CUSH JUMBO: Completely true. It was an online comment. That was a big piece they did, and of course, my mom being my mom, Googles me every single day, I’m like Don’t Google me, you’ll see something you don’t want to see! It’s not that I didn’t take it seriously, but I live in the world. You have to take the rough with the smooth, and there are lots of nutters out there who sit in rooms and comment. But of course, to my mom — my mom and dad found it difficult to walk down the street together in the ‘80s and not have people make comments. So when she reads something like that about me 30 years later, she feels it deeply because she feels that, well, we haven’t moved. Whereas I feel like the fact that I’m doing that part means we have moved, but we still have some issues.
DEADLINE: But there’s another story about an opening night, when a white actress tells you sweetly, just before you’re about to go on stage, about Hattie McDaniel winning an Oscar — and dying in poverty.
CUSH JUMBO: I was doing Pygmalion in Manchester, and that actress came in and said what she said. It’s like being hit by a car. You’re so excited to have them there that you don’t see it coming at all, and then as she left, I realized what she’d done, and she’d done it minutes before I went on for opening night. She’d picked that exact moment, undercover and premeditated. If someone just screams n**ger at you and they’re out in an audience, you just think, OK, it’s spontneous, it happens. But when people are, “I’m just going to let you know, 20-year-old girl up here by yourself, that this won’t continue. See all this? It’s a novelty.” I think nobody wants that to happen to their child. I just try to remind myself that people like that will be dead soon, and someone’s got to fill the void, you know?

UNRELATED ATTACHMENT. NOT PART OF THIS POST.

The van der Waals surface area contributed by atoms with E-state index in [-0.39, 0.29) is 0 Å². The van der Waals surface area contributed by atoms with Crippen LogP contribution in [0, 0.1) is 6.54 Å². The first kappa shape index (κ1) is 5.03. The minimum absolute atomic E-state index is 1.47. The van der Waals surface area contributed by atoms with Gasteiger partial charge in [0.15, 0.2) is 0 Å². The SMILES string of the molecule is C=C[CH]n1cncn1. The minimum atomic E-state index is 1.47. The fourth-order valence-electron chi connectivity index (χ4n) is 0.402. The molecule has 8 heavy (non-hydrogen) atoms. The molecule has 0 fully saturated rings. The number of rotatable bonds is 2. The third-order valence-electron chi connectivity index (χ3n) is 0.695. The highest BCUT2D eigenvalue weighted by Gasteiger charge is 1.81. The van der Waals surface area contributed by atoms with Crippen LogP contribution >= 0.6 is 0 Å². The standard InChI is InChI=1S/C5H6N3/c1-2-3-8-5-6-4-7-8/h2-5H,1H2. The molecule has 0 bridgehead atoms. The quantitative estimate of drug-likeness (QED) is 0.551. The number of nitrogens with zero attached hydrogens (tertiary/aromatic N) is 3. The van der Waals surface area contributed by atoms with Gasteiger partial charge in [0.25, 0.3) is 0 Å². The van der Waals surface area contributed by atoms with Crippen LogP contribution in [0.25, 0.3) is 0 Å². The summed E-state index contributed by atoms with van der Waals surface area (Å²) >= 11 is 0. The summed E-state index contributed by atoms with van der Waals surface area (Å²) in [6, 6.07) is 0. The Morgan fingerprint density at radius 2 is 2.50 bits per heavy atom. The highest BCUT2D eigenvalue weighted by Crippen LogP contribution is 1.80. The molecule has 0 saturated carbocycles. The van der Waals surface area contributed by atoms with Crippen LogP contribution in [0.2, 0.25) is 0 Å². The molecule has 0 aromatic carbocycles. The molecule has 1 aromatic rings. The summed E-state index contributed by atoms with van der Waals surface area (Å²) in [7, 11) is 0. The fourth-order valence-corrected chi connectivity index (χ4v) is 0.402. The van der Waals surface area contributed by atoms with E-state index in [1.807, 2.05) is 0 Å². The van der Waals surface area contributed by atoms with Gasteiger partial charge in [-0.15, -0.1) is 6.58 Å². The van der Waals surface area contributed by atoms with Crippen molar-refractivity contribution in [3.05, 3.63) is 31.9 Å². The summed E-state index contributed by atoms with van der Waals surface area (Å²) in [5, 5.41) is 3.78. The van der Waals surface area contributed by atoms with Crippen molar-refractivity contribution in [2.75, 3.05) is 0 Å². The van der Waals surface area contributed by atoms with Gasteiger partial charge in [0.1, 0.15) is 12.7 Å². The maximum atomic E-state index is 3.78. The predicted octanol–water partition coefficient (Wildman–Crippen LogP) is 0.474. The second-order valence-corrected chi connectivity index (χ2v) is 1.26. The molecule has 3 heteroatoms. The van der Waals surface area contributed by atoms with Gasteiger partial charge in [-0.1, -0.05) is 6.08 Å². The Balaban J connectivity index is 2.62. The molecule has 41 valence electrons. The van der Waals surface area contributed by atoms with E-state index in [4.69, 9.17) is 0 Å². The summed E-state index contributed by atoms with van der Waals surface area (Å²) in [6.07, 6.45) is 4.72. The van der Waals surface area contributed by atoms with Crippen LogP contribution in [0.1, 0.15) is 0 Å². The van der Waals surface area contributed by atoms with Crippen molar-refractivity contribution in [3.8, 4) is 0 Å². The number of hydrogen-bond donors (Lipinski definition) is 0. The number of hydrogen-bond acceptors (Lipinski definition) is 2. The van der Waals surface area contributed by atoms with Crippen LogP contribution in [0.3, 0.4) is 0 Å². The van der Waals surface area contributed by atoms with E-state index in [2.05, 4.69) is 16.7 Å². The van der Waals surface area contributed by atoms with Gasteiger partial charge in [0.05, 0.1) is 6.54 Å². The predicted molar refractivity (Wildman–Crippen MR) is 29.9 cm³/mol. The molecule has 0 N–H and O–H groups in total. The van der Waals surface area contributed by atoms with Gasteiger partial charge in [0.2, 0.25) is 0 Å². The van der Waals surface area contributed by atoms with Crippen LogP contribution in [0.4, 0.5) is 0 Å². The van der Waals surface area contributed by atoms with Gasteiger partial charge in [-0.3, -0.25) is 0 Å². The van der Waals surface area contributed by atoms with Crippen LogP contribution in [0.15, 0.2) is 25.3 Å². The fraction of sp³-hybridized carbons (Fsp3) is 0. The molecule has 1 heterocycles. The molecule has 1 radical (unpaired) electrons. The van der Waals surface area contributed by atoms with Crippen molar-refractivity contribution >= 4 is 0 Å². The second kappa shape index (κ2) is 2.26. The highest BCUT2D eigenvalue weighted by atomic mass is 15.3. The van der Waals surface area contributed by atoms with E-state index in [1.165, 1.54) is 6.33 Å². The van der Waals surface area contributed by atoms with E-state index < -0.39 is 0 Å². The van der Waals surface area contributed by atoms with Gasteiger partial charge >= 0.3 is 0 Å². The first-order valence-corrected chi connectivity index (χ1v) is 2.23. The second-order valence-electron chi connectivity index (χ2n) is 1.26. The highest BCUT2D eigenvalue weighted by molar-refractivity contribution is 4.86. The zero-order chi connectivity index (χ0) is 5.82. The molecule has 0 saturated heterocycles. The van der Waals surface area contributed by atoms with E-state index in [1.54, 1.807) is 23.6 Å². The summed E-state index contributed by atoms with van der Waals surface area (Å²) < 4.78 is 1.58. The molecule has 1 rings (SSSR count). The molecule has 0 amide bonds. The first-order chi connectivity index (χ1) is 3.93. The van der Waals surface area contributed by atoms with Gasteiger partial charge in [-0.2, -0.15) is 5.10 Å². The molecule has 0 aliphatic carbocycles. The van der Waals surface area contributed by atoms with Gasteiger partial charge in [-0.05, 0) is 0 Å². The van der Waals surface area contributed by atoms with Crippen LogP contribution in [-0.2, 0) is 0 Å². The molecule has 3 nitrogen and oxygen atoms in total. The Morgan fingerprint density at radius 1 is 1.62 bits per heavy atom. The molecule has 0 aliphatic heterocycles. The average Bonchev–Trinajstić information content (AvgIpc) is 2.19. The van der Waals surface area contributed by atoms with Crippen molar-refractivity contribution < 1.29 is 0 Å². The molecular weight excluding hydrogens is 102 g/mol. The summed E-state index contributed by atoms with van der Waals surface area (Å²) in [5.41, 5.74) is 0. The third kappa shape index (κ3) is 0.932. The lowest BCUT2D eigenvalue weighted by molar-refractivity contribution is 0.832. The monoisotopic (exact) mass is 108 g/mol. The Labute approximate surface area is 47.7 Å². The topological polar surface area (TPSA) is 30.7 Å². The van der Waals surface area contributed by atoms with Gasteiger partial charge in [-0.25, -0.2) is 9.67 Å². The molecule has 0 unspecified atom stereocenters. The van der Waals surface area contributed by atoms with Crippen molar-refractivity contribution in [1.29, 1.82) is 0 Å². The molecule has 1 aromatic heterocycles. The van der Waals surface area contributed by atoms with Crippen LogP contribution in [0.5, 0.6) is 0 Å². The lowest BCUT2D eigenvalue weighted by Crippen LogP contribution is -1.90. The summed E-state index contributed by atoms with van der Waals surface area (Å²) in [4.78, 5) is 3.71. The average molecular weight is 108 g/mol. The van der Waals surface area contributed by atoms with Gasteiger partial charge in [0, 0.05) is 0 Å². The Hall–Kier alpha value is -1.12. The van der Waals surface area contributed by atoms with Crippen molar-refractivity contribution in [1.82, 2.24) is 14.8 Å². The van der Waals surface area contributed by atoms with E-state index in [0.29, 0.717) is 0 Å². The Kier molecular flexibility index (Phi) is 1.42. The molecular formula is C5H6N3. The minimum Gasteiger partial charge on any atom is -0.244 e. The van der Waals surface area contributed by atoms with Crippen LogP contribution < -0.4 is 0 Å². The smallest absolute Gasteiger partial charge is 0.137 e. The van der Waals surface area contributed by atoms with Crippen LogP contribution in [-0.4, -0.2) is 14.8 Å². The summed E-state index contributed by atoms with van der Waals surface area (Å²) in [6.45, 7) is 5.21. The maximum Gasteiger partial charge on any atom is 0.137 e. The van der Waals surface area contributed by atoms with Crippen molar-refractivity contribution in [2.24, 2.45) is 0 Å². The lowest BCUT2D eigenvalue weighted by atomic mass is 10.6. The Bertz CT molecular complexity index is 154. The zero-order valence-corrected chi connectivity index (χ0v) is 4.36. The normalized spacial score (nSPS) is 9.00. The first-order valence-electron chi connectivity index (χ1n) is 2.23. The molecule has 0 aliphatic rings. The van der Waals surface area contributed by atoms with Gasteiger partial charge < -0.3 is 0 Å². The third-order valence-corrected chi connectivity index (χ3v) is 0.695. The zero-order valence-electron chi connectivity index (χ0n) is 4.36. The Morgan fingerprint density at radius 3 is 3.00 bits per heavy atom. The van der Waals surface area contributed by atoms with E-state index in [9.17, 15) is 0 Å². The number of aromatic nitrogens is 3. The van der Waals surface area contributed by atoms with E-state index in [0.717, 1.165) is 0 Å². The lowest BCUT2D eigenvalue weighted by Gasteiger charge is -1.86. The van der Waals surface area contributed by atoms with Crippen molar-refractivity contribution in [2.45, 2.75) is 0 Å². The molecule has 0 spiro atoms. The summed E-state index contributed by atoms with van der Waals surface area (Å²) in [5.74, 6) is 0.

DEADLINE: Nudity on stage was part of Baker’s persona. Did you consider going that far?
CUSH JUMBO: I can’t recreate that feeling of being naked, because we’re all so used to seeing each other’s tits and ass-cracks that all that’s going to give you is Cush dancing half-naked in a banana skirt. We were trying to find a way to give people a percentage of that feeling, and the nearest way we could find to do it was to involve music, and projection, and words in this summoning of something, because that’s how I wanted people to feel. When you begin to find out more about her and you see how much more there is, suddenly dancing topless in a banana skirt is like Julia Roberts doing adverts in her teens. It becomes insignificant compared to what it meant. It was Paris. So that’s what I was trying to do. But just for the record, I have absolutely no problem getting my tits out. People can’t stop me sometimes.
DEADLINE: Of course you know that we’re not far from Chez Josephine, the Theater District bistro run by Jean-Claude Baker, one of her many adopted children. Jean-Claude died just around the time you began doing Josephine And I. Did he know about the show?
CUSH JUMBO: He did. He never got to come see it at the Bush in London, but he knew it was coming here, and I was very excited about him coming to the show. And then he passed away two weeks before we opened. It was very weird. I felt like the only person who probably knows more about her than I do had gone. Every night I hold up a doll and say “Jean-Claude,” even though he’s not actually that baby, because he came along a bit later. He gets a cheer. It’s amazing and very sweet. It’s nice for him. He and Josephine are kind of in there, you know?